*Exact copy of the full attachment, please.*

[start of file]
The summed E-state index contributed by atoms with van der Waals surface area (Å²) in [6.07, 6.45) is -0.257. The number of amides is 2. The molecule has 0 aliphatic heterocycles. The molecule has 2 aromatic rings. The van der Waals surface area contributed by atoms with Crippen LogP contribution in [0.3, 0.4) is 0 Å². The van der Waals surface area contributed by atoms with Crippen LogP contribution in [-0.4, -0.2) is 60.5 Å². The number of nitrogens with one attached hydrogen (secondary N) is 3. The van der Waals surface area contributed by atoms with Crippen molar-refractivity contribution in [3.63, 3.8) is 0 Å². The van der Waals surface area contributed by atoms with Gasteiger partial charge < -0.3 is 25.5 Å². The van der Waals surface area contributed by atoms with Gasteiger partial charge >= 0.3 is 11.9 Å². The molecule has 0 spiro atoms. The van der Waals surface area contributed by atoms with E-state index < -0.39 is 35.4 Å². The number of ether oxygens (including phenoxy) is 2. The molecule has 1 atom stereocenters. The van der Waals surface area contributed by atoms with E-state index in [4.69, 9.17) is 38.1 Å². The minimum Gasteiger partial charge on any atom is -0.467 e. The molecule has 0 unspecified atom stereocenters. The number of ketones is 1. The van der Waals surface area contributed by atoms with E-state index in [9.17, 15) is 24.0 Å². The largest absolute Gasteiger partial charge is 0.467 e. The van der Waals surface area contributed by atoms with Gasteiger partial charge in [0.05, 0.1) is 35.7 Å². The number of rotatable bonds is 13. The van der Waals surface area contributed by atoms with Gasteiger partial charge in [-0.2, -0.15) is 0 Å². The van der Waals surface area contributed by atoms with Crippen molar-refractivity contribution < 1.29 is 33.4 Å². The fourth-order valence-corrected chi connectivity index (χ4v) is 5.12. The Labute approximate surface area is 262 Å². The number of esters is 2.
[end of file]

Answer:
The summed E-state index contributed by atoms with van der Waals surface area (Å²) in [6.07, 6.45) is -0.257. The number of amides is 2. The molecule has 0 aliphatic heterocycles. The molecule has 2 aromatic rings. The van der Waals surface area contributed by atoms with Crippen LogP contribution in [0.3, 0.4) is 0 Å². The van der Waals surface area contributed by atoms with Crippen LogP contribution in [-0.4, -0.2) is 60.5 Å². The number of nitrogens with one attached hydrogen (secondary N) is 3. The van der Waals surface area contributed by atoms with Crippen molar-refractivity contribution in [3.63, 3.8) is 0 Å². The van der Waals surface area contributed by atoms with Gasteiger partial charge < -0.3 is 25.5 Å². The van der Waals surface area contributed by atoms with Gasteiger partial charge >= 0.3 is 11.9 Å². The molecule has 0 spiro atoms. The van der Waals surface area contributed by atoms with E-state index < -0.39 is 35.4 Å². The number of ether oxygens (including phenoxy) is 2. The molecule has 1 atom stereocenters. The van der Waals surface area contributed by atoms with E-state index in [4.69, 9.17) is 38.1 Å². The minimum Gasteiger partial charge on any atom is -0.467 e. The molecule has 0 unspecified atom stereocenters. The number of ketones is 1. The van der Waals surface area contributed by atoms with E-state index in [9.17, 15) is 24.0 Å². The largest absolute Gasteiger partial charge is 0.467 e. The van der Waals surface area contributed by atoms with Gasteiger partial charge in [0.05, 0.1) is 35.7 Å². The number of rotatable bonds is 13. The van der Waals surface area contributed by atoms with Gasteiger partial charge in [-0.2, -0.15) is 0 Å². The van der Waals surface area contributed by atoms with Crippen molar-refractivity contribution < 1.29 is 33.4 Å². The fourth-order valence-corrected chi connectivity index (χ4v) is 5.12. The Labute approximate surface area is 262 Å². The number of esters is 2.